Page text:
CONWAY —Twentieth Judicial District Circuit Judge H.G. Foster has made it his mission to stop domestic violence, and he’s had help from others, including two women he honored this month.
Foster organized a rally at the Faulkner County Courthouse in Conway to bring awareness to domestic violence and to honor Louise Furst of Conway and Charlotte Garrett of Little Rock, formerly of Faulkner County.
“In years past, I’ve been part of having the Arkansas Coalition Against Domestic Violence clothesline project set up at the [Faulkner County] courthouse,” Foster said. “And, getting this job, — thank you, Gov. Beebe — I was in the position to do this again.”
Foster, former 20th Judicial District prosecuting attorney, was appointed in 2012 by Beebe to fill the unexpired term of David Reynolds, who was elected district judge in Faulkner County.
Foster said the rally was “an excuse to draw attention to domestic violence and kind of get the word out that … it happens everywhere, and you do know people who are being abused,” and to honor the two women.
Furst and Garrett said they were surprised to receive plaques at the rally.
Foster said recognition of the women was long overdue.
“Louise — and it’s a phrase we have all heard, we’ve heard it all our lives — Louise Furst is an angel walking the earth, and I don’t mean anything disrespectful or irreverent,” Foster said.
Furst is involved in Court Appointed Special Advocates, which helps children through the court system, and “many, many other service projects helping people,” he said.
Foster said he got to know Furst when she “did the right thing” and stepped up as a witness in a case, even though she didn’t have to.
More recently, Foster said, she was “instrumental” in a project to create a children’s room in the Faulkner County Courthouse. The area is where kids involved in court proceedings, whether custody disputes or abuse cases, can safely stay out of earshot of testimony, and, if necessary, be interviewed.
Furst’s plaque is a Lifetime Achievement Award from the First Division Circuit Court, “gratefully in recognition of a life lived for the benefit of others.”
She is a lifetime board member of the Children’s Advocacy Alliance of North Central Arkansas, a combination of CASA and the Children’s Advocacy Center, and has worked on domestic-violence issues.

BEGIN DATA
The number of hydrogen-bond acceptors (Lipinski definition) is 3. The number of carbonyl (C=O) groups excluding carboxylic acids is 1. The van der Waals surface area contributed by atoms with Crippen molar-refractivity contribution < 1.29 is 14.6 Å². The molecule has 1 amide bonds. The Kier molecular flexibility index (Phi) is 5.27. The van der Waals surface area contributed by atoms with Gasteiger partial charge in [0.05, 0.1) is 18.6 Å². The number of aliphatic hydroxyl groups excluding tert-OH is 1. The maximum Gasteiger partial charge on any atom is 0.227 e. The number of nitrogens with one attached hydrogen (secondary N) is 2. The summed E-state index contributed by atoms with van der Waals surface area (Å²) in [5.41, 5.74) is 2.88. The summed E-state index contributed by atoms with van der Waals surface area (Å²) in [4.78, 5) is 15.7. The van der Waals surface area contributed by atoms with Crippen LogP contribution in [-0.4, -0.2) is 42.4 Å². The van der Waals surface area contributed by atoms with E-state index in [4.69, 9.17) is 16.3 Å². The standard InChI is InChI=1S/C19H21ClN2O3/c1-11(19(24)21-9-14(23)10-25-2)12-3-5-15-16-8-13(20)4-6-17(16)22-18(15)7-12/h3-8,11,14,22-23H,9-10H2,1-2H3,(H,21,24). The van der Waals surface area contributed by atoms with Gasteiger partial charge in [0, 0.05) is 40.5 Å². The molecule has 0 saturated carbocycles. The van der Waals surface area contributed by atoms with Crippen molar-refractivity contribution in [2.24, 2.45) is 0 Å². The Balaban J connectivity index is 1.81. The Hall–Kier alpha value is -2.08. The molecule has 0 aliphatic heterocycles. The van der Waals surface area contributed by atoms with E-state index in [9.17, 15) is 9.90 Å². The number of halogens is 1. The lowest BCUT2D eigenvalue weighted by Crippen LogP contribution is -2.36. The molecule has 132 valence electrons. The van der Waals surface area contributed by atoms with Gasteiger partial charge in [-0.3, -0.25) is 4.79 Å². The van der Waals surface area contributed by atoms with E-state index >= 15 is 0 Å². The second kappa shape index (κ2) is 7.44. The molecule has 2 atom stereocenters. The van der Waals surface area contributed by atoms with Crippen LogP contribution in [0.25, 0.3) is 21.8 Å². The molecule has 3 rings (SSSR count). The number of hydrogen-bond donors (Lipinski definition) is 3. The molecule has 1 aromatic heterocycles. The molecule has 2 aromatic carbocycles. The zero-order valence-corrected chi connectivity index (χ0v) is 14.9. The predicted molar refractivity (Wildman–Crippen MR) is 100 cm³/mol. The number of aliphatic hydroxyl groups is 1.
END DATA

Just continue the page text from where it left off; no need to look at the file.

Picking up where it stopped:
Foster started Special Team on Prevention of Domestic Violence, or STOP DV, when he was prosecuting attorney. Furst was a volunteer with the organization.
“When I started my domestic-violence work, Charlotte was kind of my mentor,” Furst said. “I didn’t know much about the courts or domestic-violence work, and H.G. gave me fabulous training,” Furst said.
“I joined STOP DV, … and I went to his very first meeting and never left. I got tremendous training and tremendous personal growth,” she said.
“He had faith in me I didn’t always have, but I got it after I worked with him.”
Garrett worked for Foster in the prosecuting attorney’s office as victim witness coordinator for 16 years.
“She took care of all the victims and all the witnesses,” Foster said. “There’s no telling how many little children, victims, women — families who had lost people to murder — she comforted and helped through the system during those 16 years.
Garrett said she was “just shocked” to get the award.
She said she thought she was coming to Conway to help with the clothesline project.
Foster said his focus as deputy prosecuting attorney and prosecuting attorney became domestic violence and crimes against children.
“I’ve never liked bullies. I’ve never liked anybody who took advantage of their size. I’m 6-foot-5, and I’ve never liked people who took advantage of other people because they were in a position of lesser power,” he said.
“As deputy prosecuting attorney, as I started seeing it play out, it bothered me more,” he said, and he decided to do something about it.
At the rally, Foster told the crowd, “One in four women will be abused, physically, at some point in their lives by someone they’re supposed to be able to trust — somebody they love who is supposed to love them but doesn’t.
“It cuts across lines of economy; it cuts across lines of race; it cuts across every line there is,” Foster said. “It happens in the rich neighborhoods. It happens in the poor neighborhoods.”
He said it is particularly prevalent in the Hispanic community, “where there are barriers to accessing services.”
“It’s a terrible thing in every society; it’s a terrible thing in our society. That’s the bad news,” Foster said.
The good news, the judge said, is that people and organizations in Faulkner County — from the court system to medical professionals — have formed the Community Oriented Coordinating Council.
It includes attorneys to provide limited free emergency services, a safety-plan subcommittee and more.
The council and others are “spreading the word that it’s not OK to hit somebody you’re supposed to love who can’t hit back,” Foster said.
The clothesline project displayed at the courthouse, and at the Central Fire Station next door when rain threatened, included 226 T-shirts representing women who were killed by their abusers in Arkansas during the past 10 years.
Foster will work with Furst, Faulkner County Judge Allen Dodson and Beth Goodrich, executive director of the Women’s Shelter of Central Arkansas, to retrieve the T-shirts representing women killed in Faulkner County and put the shirts on permanent display in the courthouse.
“We’re working with the coalition trying to arrange something that will be adequately sensitive. We don’t want to make a show out of it, but at the same time, these folks were in Faulkner County. I think they need to come home,” he said.
Senior writer Tammy Keith can be reached at (501) 327-0370 or email@example.com.